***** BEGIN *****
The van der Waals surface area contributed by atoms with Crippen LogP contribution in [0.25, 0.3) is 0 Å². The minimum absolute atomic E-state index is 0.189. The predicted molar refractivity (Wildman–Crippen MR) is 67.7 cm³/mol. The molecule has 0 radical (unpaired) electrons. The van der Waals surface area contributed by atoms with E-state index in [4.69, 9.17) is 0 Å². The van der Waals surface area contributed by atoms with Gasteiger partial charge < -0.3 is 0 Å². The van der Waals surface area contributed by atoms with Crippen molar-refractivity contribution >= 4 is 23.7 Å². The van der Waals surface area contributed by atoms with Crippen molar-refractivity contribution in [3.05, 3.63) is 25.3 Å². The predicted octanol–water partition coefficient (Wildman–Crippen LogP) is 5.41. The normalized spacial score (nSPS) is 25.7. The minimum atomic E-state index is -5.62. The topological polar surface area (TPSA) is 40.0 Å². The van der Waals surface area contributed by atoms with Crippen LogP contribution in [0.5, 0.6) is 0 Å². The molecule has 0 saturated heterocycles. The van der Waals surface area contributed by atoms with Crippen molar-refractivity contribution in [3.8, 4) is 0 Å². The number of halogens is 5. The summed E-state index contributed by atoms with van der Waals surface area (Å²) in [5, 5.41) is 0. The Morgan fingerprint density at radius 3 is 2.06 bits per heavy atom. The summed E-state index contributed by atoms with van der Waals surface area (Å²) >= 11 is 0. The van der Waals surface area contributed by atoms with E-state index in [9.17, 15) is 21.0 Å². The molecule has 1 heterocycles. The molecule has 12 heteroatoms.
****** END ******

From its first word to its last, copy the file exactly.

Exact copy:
The van der Waals surface area contributed by atoms with Crippen LogP contribution in [0.25, 0.3) is 0 Å². The minimum absolute atomic E-state index is 0.189. The predicted molar refractivity (Wildman–Crippen MR) is 67.7 cm³/mol. The molecule has 0 radical (unpaired) electrons. The van der Waals surface area contributed by atoms with E-state index in [4.69, 9.17) is 0 Å². The van der Waals surface area contributed by atoms with Gasteiger partial charge < -0.3 is 0 Å². The van der Waals surface area contributed by atoms with Crippen molar-refractivity contribution >= 4 is 23.7 Å². The van der Waals surface area contributed by atoms with Crippen molar-refractivity contribution in [3.05, 3.63) is 25.3 Å². The predicted octanol–water partition coefficient (Wildman–Crippen LogP) is 5.41. The normalized spacial score (nSPS) is 25.7. The minimum atomic E-state index is -5.62. The topological polar surface area (TPSA) is 40.0 Å². The van der Waals surface area contributed by atoms with Crippen LogP contribution in [0.5, 0.6) is 0 Å². The molecule has 0 saturated heterocycles. The van der Waals surface area contributed by atoms with Crippen molar-refractivity contribution in [3.8, 4) is 0 Å². The number of halogens is 5. The summed E-state index contributed by atoms with van der Waals surface area (Å²) in [5, 5.41) is 0. The Morgan fingerprint density at radius 3 is 2.06 bits per heavy atom. The summed E-state index contributed by atoms with van der Waals surface area (Å²) >= 11 is 0. The van der Waals surface area contributed by atoms with E-state index in [9.17, 15) is 21.0 Å². The molecule has 1 heterocycles. The molecule has 12 heteroatoms.